HB11 could be improved by moving the draw date to the very end of the biennium.
Remember: the ESF has $8 billion in it right now, not $12 billion. We have an outstanding lawsuit on school finance that could easily run in the $3-$5 billion range (and that would be getting off easy if you have followed the trial court action). So, we’re looking at an ESF at $4 billion or less. Add to it a glancing blow from a hurricane against the Houston ship channel. That would cause a huge hit to the state economy, and therefore a shortfall in revenues. Hence, the ORIGINAL need for the ESF: smoothing out unanticipated revenue losses.
An ESF improvement might be something like Rep. V. Taylor’s plan to use it as an endowment fund — where revenues generated through investment go to well-defined, constitutionally protected infrastructure funds.
Fourth, no matter what might any of us might hope or wish regarding the accounting of the dollars, an ESF draw DOES count against the spending limit. This is spending under current law. The House has already approved a budget (I believe you voted for it), scraping up to the existing budget cap. That was a known number then AND both HB4 and HB11 were “fully formed” in terms of dollar draws.
So, voting for HB11 is a “bust” on the cap. It is unreasonable to ask the budget conferees to now take the budget legislators (House and Senate) voted on and draw it down $2 billion to make room for HB11. It should have been included in the budget from the beginning. When the budget passed the House, HB4 and HB11 were already in the mix.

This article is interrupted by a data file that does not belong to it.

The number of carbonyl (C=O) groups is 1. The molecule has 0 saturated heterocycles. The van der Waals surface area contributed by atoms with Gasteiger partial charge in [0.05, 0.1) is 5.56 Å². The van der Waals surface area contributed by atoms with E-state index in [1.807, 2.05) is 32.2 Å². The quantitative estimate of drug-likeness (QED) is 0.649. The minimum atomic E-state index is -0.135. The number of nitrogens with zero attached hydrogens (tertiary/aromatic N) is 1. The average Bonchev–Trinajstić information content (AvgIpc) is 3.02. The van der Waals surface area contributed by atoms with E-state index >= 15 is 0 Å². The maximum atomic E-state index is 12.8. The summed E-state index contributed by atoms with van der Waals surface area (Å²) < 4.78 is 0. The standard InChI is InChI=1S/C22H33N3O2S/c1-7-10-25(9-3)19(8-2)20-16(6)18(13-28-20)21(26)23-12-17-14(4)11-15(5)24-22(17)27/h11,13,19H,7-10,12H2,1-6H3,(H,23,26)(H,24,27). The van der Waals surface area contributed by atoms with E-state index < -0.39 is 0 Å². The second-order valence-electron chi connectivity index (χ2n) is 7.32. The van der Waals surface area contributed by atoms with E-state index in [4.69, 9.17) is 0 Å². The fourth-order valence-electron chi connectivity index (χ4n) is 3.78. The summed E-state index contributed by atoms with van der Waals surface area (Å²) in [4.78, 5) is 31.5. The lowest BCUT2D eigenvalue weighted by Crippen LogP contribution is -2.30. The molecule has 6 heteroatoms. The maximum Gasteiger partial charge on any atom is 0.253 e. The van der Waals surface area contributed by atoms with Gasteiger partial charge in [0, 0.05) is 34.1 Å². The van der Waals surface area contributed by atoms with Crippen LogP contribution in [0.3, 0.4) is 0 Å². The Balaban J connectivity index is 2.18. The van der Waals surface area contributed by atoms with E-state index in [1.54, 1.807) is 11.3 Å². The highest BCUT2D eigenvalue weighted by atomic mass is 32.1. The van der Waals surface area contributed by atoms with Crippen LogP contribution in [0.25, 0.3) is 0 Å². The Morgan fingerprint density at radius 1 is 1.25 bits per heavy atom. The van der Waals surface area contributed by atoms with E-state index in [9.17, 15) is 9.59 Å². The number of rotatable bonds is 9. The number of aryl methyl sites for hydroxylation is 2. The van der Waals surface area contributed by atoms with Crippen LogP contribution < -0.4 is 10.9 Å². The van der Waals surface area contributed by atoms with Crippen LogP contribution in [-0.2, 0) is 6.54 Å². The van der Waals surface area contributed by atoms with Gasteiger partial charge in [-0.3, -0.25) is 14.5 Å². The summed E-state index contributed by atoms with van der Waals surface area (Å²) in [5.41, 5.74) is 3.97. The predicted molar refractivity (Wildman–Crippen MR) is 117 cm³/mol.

HB11 could be made acceptable by reducing the draw (from whatever source) to whatever is the limit under the current spending cap.
Fifthly. All of this is taking place in the context of a legislative session that began with $8 billion in new revenues.
If it is such a priority, why was there no budgeting for it? No planning for it? Instead, we have grown programs, leadership is trying to pass (yet again) a Zerwas Medicaid expansion effort, and on and on.
Remember all the bold campaign promises of substantial tax relief? None has moved. Some targeted tax cuts for well-lobbied interests might, but no broad-based tax relief is in the works. Remember the calls for a stricter spending limit, set constitutionally at population and inflation? Nothing. The list goes on and on.
Legislators should not be held hostage to another “promise” of future action. Again and again they buy the “make the one compromise and then we’ll move your legislation.” The clock is running. Don’t believe it.
Sixth… I know there are threats of leadership cutting deals with Democrats, adding money for education, health care, etc. I don’t respond well to blackmail. As Sam Houston said, “Do right and risk the consequences.”
Others may scheme, but we have to stand on principle, and fight with valor and integrity.
Lastly: nothing done in HB4 or HB11 affects actual water availability today, or next week, or even next year. The structure of how we fund water is too important, and the source of the funding too critical, for an emotional, slap-dash effort. If we “do nothing,” the state runs out of water in 2050 or later. Texas isn’t doing nothing right now: projects are underway, and billions in funding are accessible.
Let’s get it right, and done right. HB11, as it stands, does neither.
Unless it is rehabilitated and reformed, HB11 should be opposed.